Grand Prize Winner Announced in the Million Dollar Portfolio Challenge

ENGLEWOOD CLIFFS, N.J., July 28, 2008---Edward Burke, a 54-year-old jazz musician from Shippensburg, Pa., is the grand prize winner of the second " Million Dollar Portfolio Challenge." The announcement was made live during CNBC's "Power Lunch" (Noon-2 PM ET).

Mr. Burke emerged as the winner among 254,000 contestants who participated in the 10-week contest to see who could compile the largest portfolio as a sum of equities, currencies and cash.

Mr. Burke received a $500,000 annuity today presented by CNBC anchor Brian Shactman. Mr. Burke said some of the winning will go to paying down his son's college debt, as well as to make several charitable donations. He also said he's "considering" real estate investments.

When it announced on "Power Lunch" that he won the grand prize, among the people Mr. Burke thanked was his brother Paul, who donated stem cells in the late 1990s after Edward Burke was diagnosed with cancer. He is a cancer survivor.

The first prize of a $250,000 annuity was awarded to David Allen Lesser, a 44-year-old auto mechanic from Kent, Washington. Mr. Lesser said he was planning to pay off his bills and "live a debt-free" life.

A second prize of a $100,000 annuity was awarded to David Price, a 55 year-old architect from Gahanna, Ohio. He said he will try and "not to lose" his winnings in the stock market.

Approximately 87.1 billion "virtual" shares were traded in the contest, which began on May 12 and ended July 18, 2008. The total value of "virtual" shares traded in the contest: $1.42 trillion. In the contest, each contestant registered for one account and each account had the ability to receive up to five (5) portfolios of $1 million "CNBC Bucks." This year, introduced a new element to the contest: each portfolio was allocated $900,000 "CNBC Bucks" to trade stocks and $100,000 "CNBC Bucks" to trade currencies. In last year's Million Dollar Portfolio Challenge, currencies weren't traded.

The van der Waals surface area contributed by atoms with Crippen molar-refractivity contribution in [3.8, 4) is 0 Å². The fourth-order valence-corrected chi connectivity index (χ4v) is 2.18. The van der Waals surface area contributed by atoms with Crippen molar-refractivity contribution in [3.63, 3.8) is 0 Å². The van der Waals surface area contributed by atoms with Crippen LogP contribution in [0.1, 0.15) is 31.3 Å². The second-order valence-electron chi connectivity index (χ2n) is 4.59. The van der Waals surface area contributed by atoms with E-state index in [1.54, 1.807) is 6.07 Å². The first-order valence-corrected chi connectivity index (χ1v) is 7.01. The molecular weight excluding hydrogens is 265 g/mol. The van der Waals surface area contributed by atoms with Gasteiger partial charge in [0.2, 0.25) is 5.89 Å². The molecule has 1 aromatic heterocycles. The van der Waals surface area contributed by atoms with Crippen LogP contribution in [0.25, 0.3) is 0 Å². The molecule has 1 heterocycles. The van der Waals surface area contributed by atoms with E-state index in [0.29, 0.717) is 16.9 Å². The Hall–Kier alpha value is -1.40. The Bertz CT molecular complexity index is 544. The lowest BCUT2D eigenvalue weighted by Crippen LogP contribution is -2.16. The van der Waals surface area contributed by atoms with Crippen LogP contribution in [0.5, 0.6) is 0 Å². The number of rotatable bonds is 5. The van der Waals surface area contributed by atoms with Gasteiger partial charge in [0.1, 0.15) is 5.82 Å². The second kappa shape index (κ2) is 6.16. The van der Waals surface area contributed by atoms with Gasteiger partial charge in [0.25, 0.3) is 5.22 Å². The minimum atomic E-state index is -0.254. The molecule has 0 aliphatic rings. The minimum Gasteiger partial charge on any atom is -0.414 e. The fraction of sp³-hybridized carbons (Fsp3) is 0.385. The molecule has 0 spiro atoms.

Each winner had his own unique trading strategy: Mr. Burke, for instance, who said he "went for broke," also said he traded heavily in currencies. For example, he executed 700 currency trades in just four days. In fact, Mr. Burke wouldn't have made it into the top 20 by trading stocks alone. Each day, Mr. Burke would wake up at 4 AM ET and watch CNBC's "Worldwide Exchange," the only daily, live global business program (4-6 AM ET). It is anchored from CNBC Global Headquarters in Englewood Cliffs, N.J., from London and from Singapore. His favorite trade: euro/dollar.

Mr. Lesser said he would buy on the dips and sell on the rallies. His favorite trade: Fannie Mae and Freddie Mae. Although the stocks were "pounded" in Week 9 of the competition, he knew they would improve "once President Bush said they were important institutions." He also liked solar and energy trades: his trades in Evergreen Solar and Petrohawk Energy Corp. resulted in big gains.

Additional information about the contest results can be found at

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